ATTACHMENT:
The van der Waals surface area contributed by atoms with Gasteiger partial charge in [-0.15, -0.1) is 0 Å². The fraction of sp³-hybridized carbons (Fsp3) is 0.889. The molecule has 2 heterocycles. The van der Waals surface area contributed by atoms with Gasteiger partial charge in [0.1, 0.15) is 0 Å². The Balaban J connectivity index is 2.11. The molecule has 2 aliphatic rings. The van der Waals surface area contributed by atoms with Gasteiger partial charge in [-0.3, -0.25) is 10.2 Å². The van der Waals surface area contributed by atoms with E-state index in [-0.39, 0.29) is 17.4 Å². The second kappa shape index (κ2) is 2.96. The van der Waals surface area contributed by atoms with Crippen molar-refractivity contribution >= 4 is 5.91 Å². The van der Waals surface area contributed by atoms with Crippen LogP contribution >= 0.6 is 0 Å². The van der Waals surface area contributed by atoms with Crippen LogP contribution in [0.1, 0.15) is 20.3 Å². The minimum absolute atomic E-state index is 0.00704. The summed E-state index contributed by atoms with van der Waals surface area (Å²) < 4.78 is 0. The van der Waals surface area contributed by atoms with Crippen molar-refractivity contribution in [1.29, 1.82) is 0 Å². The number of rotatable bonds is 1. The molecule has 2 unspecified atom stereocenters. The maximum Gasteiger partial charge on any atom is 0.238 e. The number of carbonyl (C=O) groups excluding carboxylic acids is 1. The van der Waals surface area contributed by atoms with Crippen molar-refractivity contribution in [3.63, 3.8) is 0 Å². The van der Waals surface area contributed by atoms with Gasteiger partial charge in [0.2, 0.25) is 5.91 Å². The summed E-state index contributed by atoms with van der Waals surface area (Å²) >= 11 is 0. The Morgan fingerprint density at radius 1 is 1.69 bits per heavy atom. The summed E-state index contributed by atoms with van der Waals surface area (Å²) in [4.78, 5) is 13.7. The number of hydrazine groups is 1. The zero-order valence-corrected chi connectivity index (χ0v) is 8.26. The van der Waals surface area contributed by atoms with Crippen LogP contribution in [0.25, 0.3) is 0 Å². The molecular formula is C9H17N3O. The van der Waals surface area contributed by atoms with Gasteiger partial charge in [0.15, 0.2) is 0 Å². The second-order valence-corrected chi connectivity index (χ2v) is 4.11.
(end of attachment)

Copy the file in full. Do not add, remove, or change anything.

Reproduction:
The van der Waals surface area contributed by atoms with Gasteiger partial charge in [-0.15, -0.1) is 0 Å². The fraction of sp³-hybridized carbons (Fsp3) is 0.889. The molecule has 2 heterocycles. The van der Waals surface area contributed by atoms with Gasteiger partial charge in [0.1, 0.15) is 0 Å². The Balaban J connectivity index is 2.11. The molecule has 2 aliphatic rings. The van der Waals surface area contributed by atoms with Gasteiger partial charge in [-0.3, -0.25) is 10.2 Å². The van der Waals surface area contributed by atoms with E-state index in [-0.39, 0.29) is 17.4 Å². The second kappa shape index (κ2) is 2.96. The van der Waals surface area contributed by atoms with Crippen molar-refractivity contribution >= 4 is 5.91 Å². The van der Waals surface area contributed by atoms with Crippen LogP contribution >= 0.6 is 0 Å². The van der Waals surface area contributed by atoms with Crippen LogP contribution in [0.1, 0.15) is 20.3 Å². The minimum absolute atomic E-state index is 0.00704. The summed E-state index contributed by atoms with van der Waals surface area (Å²) < 4.78 is 0. The van der Waals surface area contributed by atoms with Crippen molar-refractivity contribution in [1.29, 1.82) is 0 Å². The number of rotatable bonds is 1. The molecule has 2 unspecified atom stereocenters. The maximum Gasteiger partial charge on any atom is 0.238 e. The number of carbonyl (C=O) groups excluding carboxylic acids is 1. The van der Waals surface area contributed by atoms with Crippen molar-refractivity contribution in [3.63, 3.8) is 0 Å². The van der Waals surface area contributed by atoms with Gasteiger partial charge in [0.2, 0.25) is 5.91 Å². The summed E-state index contributed by atoms with van der Waals surface area (Å²) >= 11 is 0. The Morgan fingerprint density at radius 1 is 1.69 bits per heavy atom. The summed E-state index contributed by atoms with van der Waals surface area (Å²) in [4.78, 5) is 13.7. The number of hydrazine groups is 1. The zero-order valence-corrected chi connectivity index (χ0v) is 8.26. The van der Waals surface area contributed by atoms with Crippen LogP contribution in [0.25, 0.3) is 0 Å². The molecular formula is C9H17N3O. The van der Waals surface area contributed by atoms with Gasteiger partial charge in [0.15, 0.2) is 0 Å². The second-order valence-corrected chi connectivity index (χ2v) is 4.11.